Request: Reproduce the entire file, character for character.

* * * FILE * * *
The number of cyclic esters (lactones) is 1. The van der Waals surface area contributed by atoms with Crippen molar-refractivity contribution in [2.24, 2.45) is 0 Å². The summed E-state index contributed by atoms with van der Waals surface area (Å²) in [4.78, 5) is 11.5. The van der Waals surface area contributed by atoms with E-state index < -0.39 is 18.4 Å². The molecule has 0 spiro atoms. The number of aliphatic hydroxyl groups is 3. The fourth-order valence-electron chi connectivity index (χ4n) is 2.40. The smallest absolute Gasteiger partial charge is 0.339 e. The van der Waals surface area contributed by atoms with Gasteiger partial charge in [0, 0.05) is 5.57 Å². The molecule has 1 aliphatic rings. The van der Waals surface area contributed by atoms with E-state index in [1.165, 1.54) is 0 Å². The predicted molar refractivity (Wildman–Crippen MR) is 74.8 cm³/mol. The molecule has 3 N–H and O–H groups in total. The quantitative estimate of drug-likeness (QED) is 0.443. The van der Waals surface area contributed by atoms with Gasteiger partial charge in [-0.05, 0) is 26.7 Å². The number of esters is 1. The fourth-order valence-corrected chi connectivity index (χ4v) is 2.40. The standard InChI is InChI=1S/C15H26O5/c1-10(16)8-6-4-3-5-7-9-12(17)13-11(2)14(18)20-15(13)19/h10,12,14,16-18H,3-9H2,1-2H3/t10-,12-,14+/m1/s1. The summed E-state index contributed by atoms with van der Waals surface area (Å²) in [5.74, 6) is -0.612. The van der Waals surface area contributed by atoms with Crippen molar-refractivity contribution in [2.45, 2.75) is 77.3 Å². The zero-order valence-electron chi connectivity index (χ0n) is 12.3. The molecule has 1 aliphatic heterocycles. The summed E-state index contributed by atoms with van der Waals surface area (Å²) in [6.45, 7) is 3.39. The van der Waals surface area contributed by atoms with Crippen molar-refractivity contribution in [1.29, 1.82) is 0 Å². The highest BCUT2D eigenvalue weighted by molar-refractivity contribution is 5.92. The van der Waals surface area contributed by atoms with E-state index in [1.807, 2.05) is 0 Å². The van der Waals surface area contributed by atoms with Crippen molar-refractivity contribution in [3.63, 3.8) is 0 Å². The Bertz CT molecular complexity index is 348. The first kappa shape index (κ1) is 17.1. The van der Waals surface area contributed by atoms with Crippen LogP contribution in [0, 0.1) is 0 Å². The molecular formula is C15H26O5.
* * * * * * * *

The number of cyclic esters (lactones) is 1. The van der Waals surface area contributed by atoms with Crippen molar-refractivity contribution in [2.24, 2.45) is 0 Å². The summed E-state index contributed by atoms with van der Waals surface area (Å²) in [4.78, 5) is 11.5. The van der Waals surface area contributed by atoms with E-state index < -0.39 is 18.4 Å². The molecule has 0 spiro atoms. The number of aliphatic hydroxyl groups is 3. The fourth-order valence-electron chi connectivity index (χ4n) is 2.40. The smallest absolute Gasteiger partial charge is 0.339 e. The van der Waals surface area contributed by atoms with Gasteiger partial charge in [0, 0.05) is 5.57 Å². The molecule has 1 aliphatic rings. The van der Waals surface area contributed by atoms with E-state index in [1.165, 1.54) is 0 Å². The predicted molar refractivity (Wildman–Crippen MR) is 74.8 cm³/mol. The molecule has 3 N–H and O–H groups in total. The quantitative estimate of drug-likeness (QED) is 0.443. The van der Waals surface area contributed by atoms with Gasteiger partial charge in [-0.05, 0) is 26.7 Å². The number of esters is 1. The fourth-order valence-corrected chi connectivity index (χ4v) is 2.40. The standard InChI is InChI=1S/C15H26O5/c1-10(16)8-6-4-3-5-7-9-12(17)13-11(2)14(18)20-15(13)19/h10,12,14,16-18H,3-9H2,1-2H3/t10-,12-,14+/m1/s1. The summed E-state index contributed by atoms with van der Waals surface area (Å²) in [5.74, 6) is -0.612. The van der Waals surface area contributed by atoms with Crippen molar-refractivity contribution in [2.45, 2.75) is 77.3 Å². The zero-order valence-electron chi connectivity index (χ0n) is 12.3. The molecule has 1 aliphatic heterocycles. The summed E-state index contributed by atoms with van der Waals surface area (Å²) in [6.45, 7) is 3.39. The van der Waals surface area contributed by atoms with Crippen molar-refractivity contribution in [1.29, 1.82) is 0 Å². The highest BCUT2D eigenvalue weighted by molar-refractivity contribution is 5.92. The van der Waals surface area contributed by atoms with E-state index in [1.807, 2.05) is 0 Å². The van der Waals surface area contributed by atoms with Crippen molar-refractivity contribution in [3.63, 3.8) is 0 Å². The Bertz CT molecular complexity index is 348. The first kappa shape index (κ1) is 17.1. The van der Waals surface area contributed by atoms with Crippen LogP contribution in [0, 0.1) is 0 Å². The molecular formula is C15H26O5.